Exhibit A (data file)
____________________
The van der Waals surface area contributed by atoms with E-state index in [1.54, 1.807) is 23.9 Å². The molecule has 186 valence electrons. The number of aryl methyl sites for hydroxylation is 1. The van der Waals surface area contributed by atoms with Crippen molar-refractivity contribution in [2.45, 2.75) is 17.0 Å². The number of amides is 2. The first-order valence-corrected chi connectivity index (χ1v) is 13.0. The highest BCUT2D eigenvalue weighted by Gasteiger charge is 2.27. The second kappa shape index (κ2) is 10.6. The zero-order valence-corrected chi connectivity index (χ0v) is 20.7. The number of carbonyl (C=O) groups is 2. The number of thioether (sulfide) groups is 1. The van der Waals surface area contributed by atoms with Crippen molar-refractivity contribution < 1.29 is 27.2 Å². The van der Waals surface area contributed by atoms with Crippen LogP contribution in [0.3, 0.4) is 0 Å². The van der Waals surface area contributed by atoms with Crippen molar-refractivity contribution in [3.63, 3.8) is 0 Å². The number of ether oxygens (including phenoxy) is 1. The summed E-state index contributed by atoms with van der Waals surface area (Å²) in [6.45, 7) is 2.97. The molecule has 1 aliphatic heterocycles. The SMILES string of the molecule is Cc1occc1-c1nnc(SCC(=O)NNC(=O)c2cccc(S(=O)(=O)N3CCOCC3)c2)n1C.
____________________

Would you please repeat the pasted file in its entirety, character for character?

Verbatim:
The van der Waals surface area contributed by atoms with E-state index in [1.54, 1.807) is 23.9 Å². The molecule has 186 valence electrons. The number of aryl methyl sites for hydroxylation is 1. The van der Waals surface area contributed by atoms with Crippen molar-refractivity contribution in [2.45, 2.75) is 17.0 Å². The number of amides is 2. The first-order valence-corrected chi connectivity index (χ1v) is 13.0. The highest BCUT2D eigenvalue weighted by Gasteiger charge is 2.27. The second kappa shape index (κ2) is 10.6. The zero-order valence-corrected chi connectivity index (χ0v) is 20.7. The number of carbonyl (C=O) groups is 2. The number of thioether (sulfide) groups is 1. The van der Waals surface area contributed by atoms with Crippen molar-refractivity contribution < 1.29 is 27.2 Å². The van der Waals surface area contributed by atoms with Crippen LogP contribution in [0.3, 0.4) is 0 Å². The van der Waals surface area contributed by atoms with Crippen molar-refractivity contribution in [3.63, 3.8) is 0 Å². The number of ether oxygens (including phenoxy) is 1. The summed E-state index contributed by atoms with van der Waals surface area (Å²) in [6.45, 7) is 2.97. The molecule has 1 aliphatic heterocycles. The SMILES string of the molecule is Cc1occc1-c1nnc(SCC(=O)NNC(=O)c2cccc(S(=O)(=O)N3CCOCC3)c2)n1C.